Since the trade disputes started in January, emerging market indices have been getting hit pretty hard and haven’t gotten the bounce back rallies the more developed markets have seen. The selling stems from a stronger dollar and the concern that less trade will hamper the emerging economies.
The iShares MSCI Emerging Markets ETF (NYSE: EEM) has dropped from the $52 area in January to a low of $42.15 last week. The selloff has caused the 10-week RSI and weekly stochastic readings to reach their lowest levels since January 2016.
I read several articles and saw several interviews on Bloomberg this week where different analysts were speculating that the selloff in emerging markets have run their course. Looking at the weekly chart, I can say that a rally seems likely in the coming months. However, based on the current economic state and the monthly chart, I’m not convinced that the rally will be a major one.
The ongoing trade disputes around the world will certainly take a toll on emerging economies, just as they will the more developed economies. If the disputes aren’t resolved soon, I can’t see the emerging market indices rallying more than 15-20%. This is what we saw each year from 2011 through 2014. You can see on the chart below that the monthly stochastic readings would dip down below the 50 level and then have a little bounce in the previously mentioned range.
It was after the bear markets of 2000-2003, 2007-2009, and 2014-2016 that the monthly stochastics dipped all the way down to the 20 area that we saw the huge rallies of 90% or more.
To me, there is some upside potential in the EEM, but I’m not sure the downside risk is worth it. The dollar has been rallying for the past four or five months and it has caused the ETF to drop over 20%. The strength in the dollar is a result of rising interest rates here in the states and with the Fed almost guaranteeing two more rate hikes in 2018, I don’t know that the selloff if over yet. The one good thing is that the Fed has been pretty transparent about its rate policy intentions, so that certainly limits the possibility of surprise.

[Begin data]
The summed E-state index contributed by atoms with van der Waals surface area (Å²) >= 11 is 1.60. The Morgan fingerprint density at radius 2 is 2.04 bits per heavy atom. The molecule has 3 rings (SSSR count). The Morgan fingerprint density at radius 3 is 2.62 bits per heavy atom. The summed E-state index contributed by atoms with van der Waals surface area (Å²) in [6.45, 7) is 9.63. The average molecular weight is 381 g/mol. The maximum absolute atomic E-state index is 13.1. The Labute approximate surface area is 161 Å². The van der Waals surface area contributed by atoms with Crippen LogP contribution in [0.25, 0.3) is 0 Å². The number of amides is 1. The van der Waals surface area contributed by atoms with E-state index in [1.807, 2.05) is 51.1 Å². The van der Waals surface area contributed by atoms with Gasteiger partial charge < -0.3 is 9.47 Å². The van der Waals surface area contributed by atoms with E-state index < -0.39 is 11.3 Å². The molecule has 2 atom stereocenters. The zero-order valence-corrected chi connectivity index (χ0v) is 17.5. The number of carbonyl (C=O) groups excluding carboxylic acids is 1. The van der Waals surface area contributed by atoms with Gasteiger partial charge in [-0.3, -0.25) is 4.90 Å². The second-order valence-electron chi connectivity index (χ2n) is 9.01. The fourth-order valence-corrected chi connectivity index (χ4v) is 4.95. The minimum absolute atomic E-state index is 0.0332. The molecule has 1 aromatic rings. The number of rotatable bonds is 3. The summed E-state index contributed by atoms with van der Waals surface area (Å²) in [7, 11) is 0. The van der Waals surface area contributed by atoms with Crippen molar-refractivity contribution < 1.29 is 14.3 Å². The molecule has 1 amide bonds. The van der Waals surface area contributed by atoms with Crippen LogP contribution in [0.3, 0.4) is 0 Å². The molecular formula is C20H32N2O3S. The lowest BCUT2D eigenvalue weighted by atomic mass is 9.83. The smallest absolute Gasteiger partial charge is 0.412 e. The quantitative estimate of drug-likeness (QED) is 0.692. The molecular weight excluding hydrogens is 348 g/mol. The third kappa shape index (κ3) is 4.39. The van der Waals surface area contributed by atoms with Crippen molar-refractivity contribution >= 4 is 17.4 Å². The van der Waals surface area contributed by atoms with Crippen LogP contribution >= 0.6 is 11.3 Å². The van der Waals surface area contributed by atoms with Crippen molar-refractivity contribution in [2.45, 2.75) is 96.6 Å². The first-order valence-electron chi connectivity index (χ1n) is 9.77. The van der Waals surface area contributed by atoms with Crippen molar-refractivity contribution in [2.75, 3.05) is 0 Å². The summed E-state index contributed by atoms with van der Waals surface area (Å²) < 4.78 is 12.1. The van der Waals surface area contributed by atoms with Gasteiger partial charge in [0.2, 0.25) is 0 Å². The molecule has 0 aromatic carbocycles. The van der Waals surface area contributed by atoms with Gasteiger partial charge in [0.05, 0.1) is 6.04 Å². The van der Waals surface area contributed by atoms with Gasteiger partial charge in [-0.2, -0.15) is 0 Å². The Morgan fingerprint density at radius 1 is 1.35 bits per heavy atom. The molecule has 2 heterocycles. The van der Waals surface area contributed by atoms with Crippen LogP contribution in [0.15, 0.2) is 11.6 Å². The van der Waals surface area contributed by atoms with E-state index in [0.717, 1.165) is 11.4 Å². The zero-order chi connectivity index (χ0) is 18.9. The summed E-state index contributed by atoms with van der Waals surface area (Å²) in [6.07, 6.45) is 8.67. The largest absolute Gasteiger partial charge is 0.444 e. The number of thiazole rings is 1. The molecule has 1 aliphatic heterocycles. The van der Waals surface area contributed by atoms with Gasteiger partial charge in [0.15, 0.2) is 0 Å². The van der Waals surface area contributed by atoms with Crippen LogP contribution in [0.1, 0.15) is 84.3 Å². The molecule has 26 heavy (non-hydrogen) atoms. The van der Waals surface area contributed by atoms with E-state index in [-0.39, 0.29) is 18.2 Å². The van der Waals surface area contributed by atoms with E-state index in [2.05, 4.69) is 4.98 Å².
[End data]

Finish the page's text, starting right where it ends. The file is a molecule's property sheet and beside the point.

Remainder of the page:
It is possible that with the Fed laying out its plan, the dollar will grind sideways for the rest of the year and that will give emerging country currencies a break. However, that doesn’t mean the dollar is going to weaken anytime soon.
The fundamentals in many of the emerging economies are in good shape, but that is assuming two factors—the trade disputes get worked out and the dollar slows down its climb. If either of those two things don’t happen, I can see the EEM falling another 20-25%.
I guess my bottom line is this—if the trade disputes get worked out, there is some considerable upside for emerging markets. If the dollar starts to trade in a range, this too could push emerging markets higher. If I bought the EEM today, I would put a pretty tight stop on it of 10% or less.
I would prefer to wait and see one of three things happen before investing my own money in the ETF. One, the monthly stochastic readings reach the 20 level. Two, the trade disputes get settled and that cloud is removed from emerging markets. Three, the dollar moves lower for a month or two or at the very least runs in to some resistance. Using the dollar index as a gauge, seeing it remain below the 95 level for a few months would be encouraging.